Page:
Exercise 3: Juxtapositon

Continuing with narrative and illustration, this exercise called for an image showing a still life approach, someone with a possession, or the results of their work or hobby.
The aim was to show juxtaposition, defined as ‘the fact of two things being seen or placed close together with contrasting effect‘. The idea was to be portrayed in one image.

I’ve chosen a book called the ‘Time Traveler’s Wife‘ by Audrey Niffenegger, with the current cover shown below.

The story revolves around a couple who met when Clare was aged 6 and Henry was thirty-six,  who married when Clare was twenty-two, and Henry was thirty. Henry suffers from a rare condition where his genetic clock periodically resets and he finds himself pulled suddenly into the past or future.

My intent was to use two items which highlighted the difference in age, whilst trying to retain the slightly vintage look of the original image. I also wanted to retain a similar depth of field and overall tonal range.

The chess set was selected as it’s not a game ordinarily associated with a younger age group. My next task was to find something related to a female child which could be incorporated with the chess set, rather than being set apart from it.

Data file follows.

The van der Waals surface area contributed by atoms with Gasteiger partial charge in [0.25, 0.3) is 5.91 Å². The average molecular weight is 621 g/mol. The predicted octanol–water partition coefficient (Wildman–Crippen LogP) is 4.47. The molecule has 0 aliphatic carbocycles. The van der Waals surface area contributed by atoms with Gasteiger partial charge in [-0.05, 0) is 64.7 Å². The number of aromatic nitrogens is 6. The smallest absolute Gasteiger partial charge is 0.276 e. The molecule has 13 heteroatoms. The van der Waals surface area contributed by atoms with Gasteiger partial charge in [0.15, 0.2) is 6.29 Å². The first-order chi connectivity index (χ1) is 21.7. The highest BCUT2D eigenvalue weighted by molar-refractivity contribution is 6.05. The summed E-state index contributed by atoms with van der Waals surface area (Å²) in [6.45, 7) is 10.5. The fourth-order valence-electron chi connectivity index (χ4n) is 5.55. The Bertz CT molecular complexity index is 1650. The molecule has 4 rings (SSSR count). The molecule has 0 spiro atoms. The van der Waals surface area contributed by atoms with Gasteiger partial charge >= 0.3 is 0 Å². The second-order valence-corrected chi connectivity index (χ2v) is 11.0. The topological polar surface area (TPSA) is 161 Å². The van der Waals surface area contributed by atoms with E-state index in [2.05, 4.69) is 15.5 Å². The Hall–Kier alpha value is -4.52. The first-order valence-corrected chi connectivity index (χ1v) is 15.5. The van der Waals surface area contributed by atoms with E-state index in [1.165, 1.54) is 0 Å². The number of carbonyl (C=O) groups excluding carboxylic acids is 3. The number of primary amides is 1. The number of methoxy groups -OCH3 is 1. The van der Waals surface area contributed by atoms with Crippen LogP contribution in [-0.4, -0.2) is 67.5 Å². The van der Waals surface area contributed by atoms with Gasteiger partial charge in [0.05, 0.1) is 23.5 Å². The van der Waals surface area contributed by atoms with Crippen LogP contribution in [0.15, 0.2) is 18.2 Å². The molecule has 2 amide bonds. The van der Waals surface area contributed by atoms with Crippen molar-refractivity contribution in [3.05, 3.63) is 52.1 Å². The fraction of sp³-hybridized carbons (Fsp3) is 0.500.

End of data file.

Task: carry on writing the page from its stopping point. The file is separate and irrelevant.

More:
I tried using various toy figures but they were too close in colour scale and size to the chess pieces, which is where the idea of using the duck came from.
It is bright enough to be the main focal point in the image and larger than the chess pieces, and also manages to convey the child oriented message.

The image was taken on a Fuji XF1, and has been reduced in resolution for web purposes.
In post processing, using Photoshop CS6, a ‘cross process’ curve was applied to increase the vintage look, and background contrast.
The final result is shown below;

1/210 f/1.8 ISO 200

1/210th f/1.8 ISO 200

This is the first image I’ve taken where the placement of text also had to be considered.
This did take longer in the initial stages as the brain had to do a mental shift to include this element, but I’m pleased with the overall result.

I think that the two elements contrast well and show juxtaposition to good effect, without being too obscure. The image, because of its two opposing elements create enough intrigue for the viewer to want to look closer at the book.
The exercise has also been useful when considering future images where such a concept is required.


Audrey Niffenegger, The Time Traveler’s Wife, Vintage, London, UK, 2005

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